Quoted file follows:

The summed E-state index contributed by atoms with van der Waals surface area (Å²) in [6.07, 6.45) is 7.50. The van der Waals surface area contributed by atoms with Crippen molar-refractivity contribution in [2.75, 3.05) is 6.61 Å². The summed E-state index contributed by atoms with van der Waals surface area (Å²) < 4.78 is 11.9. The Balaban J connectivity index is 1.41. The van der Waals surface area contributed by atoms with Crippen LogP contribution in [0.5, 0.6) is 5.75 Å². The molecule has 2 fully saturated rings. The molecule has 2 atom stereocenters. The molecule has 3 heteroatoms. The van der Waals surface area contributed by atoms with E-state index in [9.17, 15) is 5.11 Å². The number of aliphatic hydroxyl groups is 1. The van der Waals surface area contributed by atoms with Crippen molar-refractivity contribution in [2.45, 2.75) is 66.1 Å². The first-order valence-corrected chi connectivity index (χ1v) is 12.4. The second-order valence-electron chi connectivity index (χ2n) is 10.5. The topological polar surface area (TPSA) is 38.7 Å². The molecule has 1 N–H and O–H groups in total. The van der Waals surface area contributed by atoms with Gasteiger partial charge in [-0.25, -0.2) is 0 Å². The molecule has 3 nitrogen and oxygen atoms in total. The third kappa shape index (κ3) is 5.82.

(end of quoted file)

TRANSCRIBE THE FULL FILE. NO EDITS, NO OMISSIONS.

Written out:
The summed E-state index contributed by atoms with van der Waals surface area (Å²) in [6.07, 6.45) is 7.50. The van der Waals surface area contributed by atoms with Crippen molar-refractivity contribution in [2.75, 3.05) is 6.61 Å². The summed E-state index contributed by atoms with van der Waals surface area (Å²) < 4.78 is 11.9. The Balaban J connectivity index is 1.41. The van der Waals surface area contributed by atoms with Crippen LogP contribution in [0.5, 0.6) is 5.75 Å². The molecule has 2 fully saturated rings. The molecule has 2 atom stereocenters. The molecule has 3 heteroatoms. The van der Waals surface area contributed by atoms with E-state index in [9.17, 15) is 5.11 Å². The number of aliphatic hydroxyl groups is 1. The van der Waals surface area contributed by atoms with Crippen molar-refractivity contribution in [2.45, 2.75) is 66.1 Å². The first-order valence-corrected chi connectivity index (χ1v) is 12.4. The second-order valence-electron chi connectivity index (χ2n) is 10.5. The topological polar surface area (TPSA) is 38.7 Å². The molecule has 1 N–H and O–H groups in total. The van der Waals surface area contributed by atoms with Gasteiger partial charge in [-0.25, -0.2) is 0 Å². The molecule has 3 nitrogen and oxygen atoms in total. The third kappa shape index (κ3) is 5.82.